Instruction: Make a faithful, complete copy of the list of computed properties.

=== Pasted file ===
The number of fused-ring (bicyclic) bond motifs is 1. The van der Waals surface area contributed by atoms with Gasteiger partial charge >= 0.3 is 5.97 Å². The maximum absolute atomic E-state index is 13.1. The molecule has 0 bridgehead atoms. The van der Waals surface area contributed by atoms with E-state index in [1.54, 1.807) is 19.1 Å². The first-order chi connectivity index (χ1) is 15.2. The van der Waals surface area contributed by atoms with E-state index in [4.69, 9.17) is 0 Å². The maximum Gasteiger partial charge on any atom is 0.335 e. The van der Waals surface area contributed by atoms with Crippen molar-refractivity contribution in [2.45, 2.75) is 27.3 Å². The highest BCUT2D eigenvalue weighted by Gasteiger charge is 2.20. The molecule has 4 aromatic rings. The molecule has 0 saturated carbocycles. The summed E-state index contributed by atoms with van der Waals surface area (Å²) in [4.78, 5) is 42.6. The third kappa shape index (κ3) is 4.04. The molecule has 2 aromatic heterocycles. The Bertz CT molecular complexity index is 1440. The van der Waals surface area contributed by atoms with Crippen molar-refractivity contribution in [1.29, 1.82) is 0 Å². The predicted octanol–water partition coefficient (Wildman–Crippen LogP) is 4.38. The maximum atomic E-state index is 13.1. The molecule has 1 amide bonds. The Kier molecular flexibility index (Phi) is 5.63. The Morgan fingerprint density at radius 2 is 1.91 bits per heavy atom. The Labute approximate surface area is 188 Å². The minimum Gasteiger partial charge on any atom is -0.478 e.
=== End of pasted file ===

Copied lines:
The number of fused-ring (bicyclic) bond motifs is 1. The van der Waals surface area contributed by atoms with Gasteiger partial charge >= 0.3 is 5.97 Å². The maximum absolute atomic E-state index is 13.1. The molecule has 0 bridgehead atoms. The van der Waals surface area contributed by atoms with E-state index in [1.54, 1.807) is 19.1 Å². The first-order chi connectivity index (χ1) is 15.2. The van der Waals surface area contributed by atoms with E-state index in [4.69, 9.17) is 0 Å². The maximum Gasteiger partial charge on any atom is 0.335 e. The van der Waals surface area contributed by atoms with Crippen molar-refractivity contribution in [2.45, 2.75) is 27.3 Å². The highest BCUT2D eigenvalue weighted by Gasteiger charge is 2.20. The molecule has 4 aromatic rings. The molecule has 0 saturated carbocycles. The summed E-state index contributed by atoms with van der Waals surface area (Å²) in [4.78, 5) is 42.6. The third kappa shape index (κ3) is 4.04. The molecule has 2 aromatic heterocycles. The Bertz CT molecular complexity index is 1440. The van der Waals surface area contributed by atoms with Crippen molar-refractivity contribution in [1.29, 1.82) is 0 Å². The predicted octanol–water partition coefficient (Wildman–Crippen LogP) is 4.38. The maximum atomic E-state index is 13.1. The molecule has 1 amide bonds. The Kier molecular flexibility index (Phi) is 5.63. The Morgan fingerprint density at radius 2 is 1.91 bits per heavy atom. The Labute approximate surface area is 188 Å². The minimum Gasteiger partial charge on any atom is -0.478 e.